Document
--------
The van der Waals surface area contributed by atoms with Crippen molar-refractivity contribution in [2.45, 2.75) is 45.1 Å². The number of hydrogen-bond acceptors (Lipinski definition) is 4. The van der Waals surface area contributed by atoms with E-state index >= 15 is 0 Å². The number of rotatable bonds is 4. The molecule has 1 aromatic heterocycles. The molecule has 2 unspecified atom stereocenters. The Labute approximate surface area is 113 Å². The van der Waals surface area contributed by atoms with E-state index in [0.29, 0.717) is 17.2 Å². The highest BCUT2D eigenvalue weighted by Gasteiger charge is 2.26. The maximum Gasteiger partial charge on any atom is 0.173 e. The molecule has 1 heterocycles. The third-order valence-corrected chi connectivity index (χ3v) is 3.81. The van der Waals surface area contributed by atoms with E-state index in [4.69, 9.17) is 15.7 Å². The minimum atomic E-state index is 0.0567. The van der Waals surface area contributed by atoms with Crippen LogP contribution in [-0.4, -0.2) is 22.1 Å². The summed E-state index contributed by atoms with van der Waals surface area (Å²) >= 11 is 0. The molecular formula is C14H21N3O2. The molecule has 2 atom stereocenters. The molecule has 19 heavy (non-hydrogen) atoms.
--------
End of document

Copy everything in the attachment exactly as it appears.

The van der Waals surface area contributed by atoms with Crippen molar-refractivity contribution in [2.45, 2.75) is 45.1 Å². The number of hydrogen-bond acceptors (Lipinski definition) is 4. The van der Waals surface area contributed by atoms with E-state index >= 15 is 0 Å². The number of rotatable bonds is 4. The molecule has 1 aromatic heterocycles. The molecule has 2 unspecified atom stereocenters. The Labute approximate surface area is 113 Å². The van der Waals surface area contributed by atoms with E-state index in [0.29, 0.717) is 17.2 Å². The highest BCUT2D eigenvalue weighted by Gasteiger charge is 2.26. The maximum Gasteiger partial charge on any atom is 0.173 e. The molecule has 1 heterocycles. The third-order valence-corrected chi connectivity index (χ3v) is 3.81. The van der Waals surface area contributed by atoms with E-state index in [4.69, 9.17) is 15.7 Å². The minimum atomic E-state index is 0.0567. The van der Waals surface area contributed by atoms with Crippen LogP contribution in [-0.4, -0.2) is 22.1 Å². The summed E-state index contributed by atoms with van der Waals surface area (Å²) >= 11 is 0. The molecular formula is C14H21N3O2. The molecule has 2 atom stereocenters. The molecule has 19 heavy (non-hydrogen) atoms.